About blood tests and genetic tests, most oncologists will order genetic testing to ensure that the chemo chosen will work with the mutations.l  Some chemotherapy drugs do not work with certain genetic mutations so doctors have to know what these mutations are prior to choosing a chemo drug.  I also get regular CEA tests to monitor the tumor activity.  This has been a very good predictor for me.  When it goes up, I know I have more activity and they usually find a tumor growing or progressing despite the chemo.  That has happened twice and both times they were able to use microwave ablation to burn out the growing tumor and the CEA levels went down.  I know for some the CEA is not a good measure but for me, it has been very accurate at predicting cancer growth and progression. 

    I am still on chemo and will be until it quits working or I die, whichever happens first.  The statistics show that only 11% of people diagnosed stage IV live five years and I have lived 5 years with cancer so I am beating the odds.  I guess my point is that as scary and as hard as a cancer diagnosis is, there is a ton of hope now days.  The treatments they have today can usually manage cancer as a chronic disease for a good while and with all of the pre-meds they can give you before chemo the side effects are not nearly as bad as they used to be.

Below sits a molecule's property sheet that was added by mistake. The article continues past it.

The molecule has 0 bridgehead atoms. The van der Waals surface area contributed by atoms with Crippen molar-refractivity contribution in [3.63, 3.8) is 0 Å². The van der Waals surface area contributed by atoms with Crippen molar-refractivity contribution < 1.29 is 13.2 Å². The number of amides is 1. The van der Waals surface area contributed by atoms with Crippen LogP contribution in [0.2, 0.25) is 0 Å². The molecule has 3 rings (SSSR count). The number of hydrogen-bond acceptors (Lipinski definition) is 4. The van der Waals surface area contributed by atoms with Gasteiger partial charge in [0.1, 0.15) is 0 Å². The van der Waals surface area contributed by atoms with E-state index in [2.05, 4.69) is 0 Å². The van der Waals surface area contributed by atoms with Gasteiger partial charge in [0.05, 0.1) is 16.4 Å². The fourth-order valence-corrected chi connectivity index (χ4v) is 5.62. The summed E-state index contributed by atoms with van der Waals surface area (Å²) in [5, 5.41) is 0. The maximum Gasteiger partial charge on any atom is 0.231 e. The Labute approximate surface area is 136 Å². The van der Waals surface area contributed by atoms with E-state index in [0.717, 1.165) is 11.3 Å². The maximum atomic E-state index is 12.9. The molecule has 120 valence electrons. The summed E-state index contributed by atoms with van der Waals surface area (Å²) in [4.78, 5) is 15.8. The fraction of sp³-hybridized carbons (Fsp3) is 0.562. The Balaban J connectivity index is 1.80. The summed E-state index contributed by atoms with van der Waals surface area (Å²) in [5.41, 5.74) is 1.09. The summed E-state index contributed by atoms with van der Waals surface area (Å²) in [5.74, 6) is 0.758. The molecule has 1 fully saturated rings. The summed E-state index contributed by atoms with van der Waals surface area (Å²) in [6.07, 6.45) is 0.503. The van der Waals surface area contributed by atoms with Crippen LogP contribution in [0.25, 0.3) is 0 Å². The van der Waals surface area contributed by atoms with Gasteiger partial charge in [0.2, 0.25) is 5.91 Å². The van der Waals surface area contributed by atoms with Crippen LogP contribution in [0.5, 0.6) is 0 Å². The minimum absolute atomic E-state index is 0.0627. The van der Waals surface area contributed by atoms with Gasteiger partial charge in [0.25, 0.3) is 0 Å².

I hope this helps and if you want to know any more about my experiences all you have to do is ask.  It was through talking to people on this forum along with great doctors that I was able to learn as much as I can about my disease and to learn how to cope with all of the unpleasant side effects of treatment.


    Edit to add: I think most Oncologists are also hematologists as well.  I know most if not all of the docs at my local cancer center are both.